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BIMI: Emerging Standard Aims to Address DMARC Shortcomings

BIMI is an emerging email specification that enables the use of brand logos within supported email clients

Domain-based Message Authentication, Reporting and Conformance (DMARC) is a proven method to prevent sender identity fraud widely used in phishing attacks. But it suffers from major drawbacks that have delayed if not prevented its widespread adoption. Brand Indicators for Message Identification (BIMI) is a new and additional standard that could solve this.

DMARC, if fully enforced, will prevent the delivery of email that is not authenticated to have come from the enforcing domain. It protects the brand of the service provider, and protects the service user from phishing attacks.

BIMI Email Authentication But it is expensive and difficult to implement. To be fully effective, the service provider needs to register and implement DMARC for every domain that could be confused – and used by criminals – with its primary domain or domains. Anything missed could provide a route for the phishers to carry on phishing.

For the service user, there is no immediately apparent method of knowing whether the provider is using DMARC. If the user believes the provider is using DMARC, it could lead to a false and relaxed sense of security. A look-alike domain could be assumed to be protected when it isn’t; and the content of what is really a phishing email could be assumed to be safe when it isn’t.

BIMI solves this by allowing a DMARC authenticated provider to insert an authenticated logo next to genuine emails in the email inbox. Since look-alike domains will not, in theory, be able to achieve logo certified authentication, the user can see at a glance that the email is genuine.

It is an all-round win situation. The service provider does not suffer from brand dilution by being associated with spam and phishing while the user can be assured that the email is genuine. The service provider achieves a marketing benefit from achieving thousands – eventually millions – of additional logo impressions, while DMARC benefits from the providers’ additional incentive to implement the DMARC enforced standard across potentially fewer domains.

BIMI was conceived and founded by Valimail. “The team at Valimail founded, named, and resourced the BIMI standard. We’ve been an avid supporter of BIMI since Valimail’s founding in 2015,” said Seth Blank, chair of the AuthIndicators Working Group (BIMI’s creators) and chief product officer at Valimail. “With a goal to improve the ecosystem for everyone, BIMI enables brands to deliver their logos alongside email messages to billions of inboxes worldwide, increasing customer engagement with those messages and boosting brand trust.”

Email recipients can see BIMI as an immediate and visual confirmation that the email has come from the official source protected by DMARC. Since 89% of all phishing attacks start with sender identity fraud, DMARC is an essential safeguard against one of the most pernicious and successful cyberattacks experienced today.

At its inception, BIMI was only available on mobile devices. But on Monday July 12, 2021, Valimail announced a new product called Amplify that brings BIMI to the wider world of email, enabling users of Gmail, AOL, Yahoo Mail, Fastmail and other mailbox providers to display logos next to an email message, indicating it has been authenticated.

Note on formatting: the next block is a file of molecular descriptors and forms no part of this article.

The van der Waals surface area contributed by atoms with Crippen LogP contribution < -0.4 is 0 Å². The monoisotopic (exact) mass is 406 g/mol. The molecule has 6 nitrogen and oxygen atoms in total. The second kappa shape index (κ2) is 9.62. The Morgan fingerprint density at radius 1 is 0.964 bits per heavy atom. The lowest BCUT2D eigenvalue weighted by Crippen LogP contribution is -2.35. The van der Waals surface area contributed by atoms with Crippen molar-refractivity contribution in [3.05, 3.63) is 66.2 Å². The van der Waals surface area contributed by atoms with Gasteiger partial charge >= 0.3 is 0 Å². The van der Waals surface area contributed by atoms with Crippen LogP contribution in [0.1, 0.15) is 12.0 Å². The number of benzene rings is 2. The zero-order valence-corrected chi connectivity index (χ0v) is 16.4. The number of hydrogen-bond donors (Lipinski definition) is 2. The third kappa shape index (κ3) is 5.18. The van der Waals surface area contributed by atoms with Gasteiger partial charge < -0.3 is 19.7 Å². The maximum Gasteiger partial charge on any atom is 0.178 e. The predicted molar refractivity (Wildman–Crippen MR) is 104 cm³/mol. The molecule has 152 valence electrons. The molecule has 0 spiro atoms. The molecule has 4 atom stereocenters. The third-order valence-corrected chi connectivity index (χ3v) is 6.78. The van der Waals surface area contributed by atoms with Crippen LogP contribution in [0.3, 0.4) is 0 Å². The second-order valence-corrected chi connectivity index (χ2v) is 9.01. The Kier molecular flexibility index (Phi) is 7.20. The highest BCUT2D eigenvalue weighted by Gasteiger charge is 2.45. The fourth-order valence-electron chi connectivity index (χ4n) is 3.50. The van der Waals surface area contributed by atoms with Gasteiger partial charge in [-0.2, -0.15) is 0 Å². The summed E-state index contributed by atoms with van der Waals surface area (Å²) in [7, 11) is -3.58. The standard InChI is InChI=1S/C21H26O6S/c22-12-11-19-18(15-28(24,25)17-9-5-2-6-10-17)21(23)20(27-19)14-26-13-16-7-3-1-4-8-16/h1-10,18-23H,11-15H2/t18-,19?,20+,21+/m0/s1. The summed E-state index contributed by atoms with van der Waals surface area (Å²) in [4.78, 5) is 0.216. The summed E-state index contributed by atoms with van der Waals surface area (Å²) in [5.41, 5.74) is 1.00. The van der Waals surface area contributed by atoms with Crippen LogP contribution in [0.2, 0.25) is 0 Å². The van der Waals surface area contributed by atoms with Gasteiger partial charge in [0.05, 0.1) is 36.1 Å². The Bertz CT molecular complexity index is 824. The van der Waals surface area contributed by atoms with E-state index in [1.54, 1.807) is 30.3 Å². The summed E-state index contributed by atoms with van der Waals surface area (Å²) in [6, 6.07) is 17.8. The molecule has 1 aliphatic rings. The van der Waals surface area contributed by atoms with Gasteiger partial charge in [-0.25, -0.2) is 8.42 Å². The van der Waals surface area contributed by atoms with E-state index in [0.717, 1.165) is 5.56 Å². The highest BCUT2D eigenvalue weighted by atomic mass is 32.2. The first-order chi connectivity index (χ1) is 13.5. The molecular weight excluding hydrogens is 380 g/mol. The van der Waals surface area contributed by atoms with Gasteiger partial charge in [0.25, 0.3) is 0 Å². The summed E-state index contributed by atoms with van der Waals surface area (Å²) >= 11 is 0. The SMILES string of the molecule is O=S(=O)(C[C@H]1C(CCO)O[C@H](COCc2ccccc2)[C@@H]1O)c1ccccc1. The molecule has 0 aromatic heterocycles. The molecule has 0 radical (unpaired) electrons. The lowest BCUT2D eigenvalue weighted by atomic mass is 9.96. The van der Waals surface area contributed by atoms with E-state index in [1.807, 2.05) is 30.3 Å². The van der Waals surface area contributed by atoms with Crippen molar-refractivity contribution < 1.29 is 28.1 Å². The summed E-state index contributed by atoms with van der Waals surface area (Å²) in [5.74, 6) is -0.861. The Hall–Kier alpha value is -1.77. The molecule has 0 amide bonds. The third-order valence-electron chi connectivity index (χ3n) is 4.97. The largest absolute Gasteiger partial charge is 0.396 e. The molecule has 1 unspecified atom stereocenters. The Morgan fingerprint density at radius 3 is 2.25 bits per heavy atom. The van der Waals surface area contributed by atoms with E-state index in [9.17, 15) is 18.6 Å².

Two steps are required for a service provider to implement BIMI. Firstly, it must implement DMARC. Secondly, it must obtain a Verified Mark Certificate (VMC), associated with the DMARC implementation, for the logo that will be used. For the latter, Valimail has partnered with leading certificate providers DigiCert and Entrust to establish a process for providers to acquire a VMC. VMCs are currently tied to registered trademarks from select jurisdictions, but plans seek to expand access to include both additional jurisdictions and options for unregistered trademark logos.

“DigiCert’s partnership with Valimail simplifies BIMI compliance with VMCs and DMARC enforcement — a strategy designed to deliver more consistent, secure email for businesses and consumers,” comments DigiCert senior director of business development, Dean Coclin. “We anticipate growing demand for digital certificates displaying verified logos in email and are developing scalable solutions to help companies be ready on day one.”

“We are now seeing growing momentum for BIMI standards as brands recognize the opportunity to strengthen authentication and verified brand recognition in critical email communications,” adds Chris Bailey, VP of trust services at Entrust.

BIMI can be viewed as a visual email certificate. Certificates, however, have a history of being abused by criminals. The long-term success of BIMI will depend upon Valimail and its partners being better able to protect its use than the industry has been able to protect certificates in the past.

Related: Under New Ownership, DigiCert Expands into Verified Mark Certificates

Related: Nearly 1 Million Domains Use DMARC, but Only 13% Prevent Email Spoofing

Related: Threat from Spoofed Emails Grows, While DMARC Implementation Lags

Related: Verizon DBIR 2021: Ransomware, Web App and Phishing Attacks Dominate

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Kevin Townsend is a Senior Contributor at SecurityWeek. He has been writing about high tech issues since before the birth of Microsoft. For the last 15 years he has specialized in information security; and has had many thousands of articles published in dozens of different magazines – from The Times and the Financial Times to current and long-gone computer magazines.